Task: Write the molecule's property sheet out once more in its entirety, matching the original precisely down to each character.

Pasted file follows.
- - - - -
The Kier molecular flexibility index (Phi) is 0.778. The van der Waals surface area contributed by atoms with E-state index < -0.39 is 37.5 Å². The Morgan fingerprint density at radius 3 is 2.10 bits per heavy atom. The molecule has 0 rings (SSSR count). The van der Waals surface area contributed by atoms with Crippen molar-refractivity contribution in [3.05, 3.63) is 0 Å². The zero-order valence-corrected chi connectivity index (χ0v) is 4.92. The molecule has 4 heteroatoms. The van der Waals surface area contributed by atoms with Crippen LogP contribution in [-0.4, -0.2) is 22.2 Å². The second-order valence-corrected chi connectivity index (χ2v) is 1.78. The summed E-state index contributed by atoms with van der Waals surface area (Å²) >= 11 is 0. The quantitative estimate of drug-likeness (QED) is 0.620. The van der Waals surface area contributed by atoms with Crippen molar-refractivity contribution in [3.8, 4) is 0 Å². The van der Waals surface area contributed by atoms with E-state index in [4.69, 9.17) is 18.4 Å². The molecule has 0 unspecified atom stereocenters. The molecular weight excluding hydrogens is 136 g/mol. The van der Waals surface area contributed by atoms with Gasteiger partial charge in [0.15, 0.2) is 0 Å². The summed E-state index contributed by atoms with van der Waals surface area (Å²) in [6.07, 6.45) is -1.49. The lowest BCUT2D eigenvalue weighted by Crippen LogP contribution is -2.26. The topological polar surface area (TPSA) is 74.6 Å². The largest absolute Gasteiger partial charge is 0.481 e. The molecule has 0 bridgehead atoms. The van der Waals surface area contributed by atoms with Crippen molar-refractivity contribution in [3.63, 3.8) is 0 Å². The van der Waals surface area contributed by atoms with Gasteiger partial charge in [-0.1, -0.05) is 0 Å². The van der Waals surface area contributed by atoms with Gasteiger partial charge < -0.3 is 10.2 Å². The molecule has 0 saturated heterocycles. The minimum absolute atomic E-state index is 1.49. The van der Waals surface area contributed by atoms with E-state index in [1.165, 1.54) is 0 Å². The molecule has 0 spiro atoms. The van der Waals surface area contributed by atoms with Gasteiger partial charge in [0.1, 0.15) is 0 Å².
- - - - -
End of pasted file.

The Kier molecular flexibility index (Phi) is 0.778. The van der Waals surface area contributed by atoms with E-state index < -0.39 is 37.5 Å². The Morgan fingerprint density at radius 3 is 2.10 bits per heavy atom. The molecule has 0 rings (SSSR count). The van der Waals surface area contributed by atoms with Crippen molar-refractivity contribution in [3.05, 3.63) is 0 Å². The zero-order valence-corrected chi connectivity index (χ0v) is 4.92. The molecule has 4 heteroatoms. The van der Waals surface area contributed by atoms with Crippen LogP contribution in [-0.4, -0.2) is 22.2 Å². The second-order valence-corrected chi connectivity index (χ2v) is 1.78. The summed E-state index contributed by atoms with van der Waals surface area (Å²) >= 11 is 0. The quantitative estimate of drug-likeness (QED) is 0.620. The van der Waals surface area contributed by atoms with Crippen molar-refractivity contribution in [3.8, 4) is 0 Å². The van der Waals surface area contributed by atoms with E-state index in [4.69, 9.17) is 18.4 Å². The molecule has 0 unspecified atom stereocenters. The molecular weight excluding hydrogens is 136 g/mol. The van der Waals surface area contributed by atoms with Gasteiger partial charge in [0.15, 0.2) is 0 Å². The summed E-state index contributed by atoms with van der Waals surface area (Å²) in [6.07, 6.45) is -1.49. The lowest BCUT2D eigenvalue weighted by Crippen LogP contribution is -2.26. The topological polar surface area (TPSA) is 74.6 Å². The largest absolute Gasteiger partial charge is 0.481 e. The molecule has 0 bridgehead atoms. The van der Waals surface area contributed by atoms with Crippen molar-refractivity contribution in [3.63, 3.8) is 0 Å². The van der Waals surface area contributed by atoms with Gasteiger partial charge in [-0.1, -0.05) is 0 Å². The van der Waals surface area contributed by atoms with Gasteiger partial charge < -0.3 is 10.2 Å². The molecule has 0 saturated heterocycles. The minimum absolute atomic E-state index is 1.49. The van der Waals surface area contributed by atoms with E-state index in [1.165, 1.54) is 0 Å². The molecule has 0 spiro atoms. The van der Waals surface area contributed by atoms with Gasteiger partial charge in [0.1, 0.15) is 0 Å².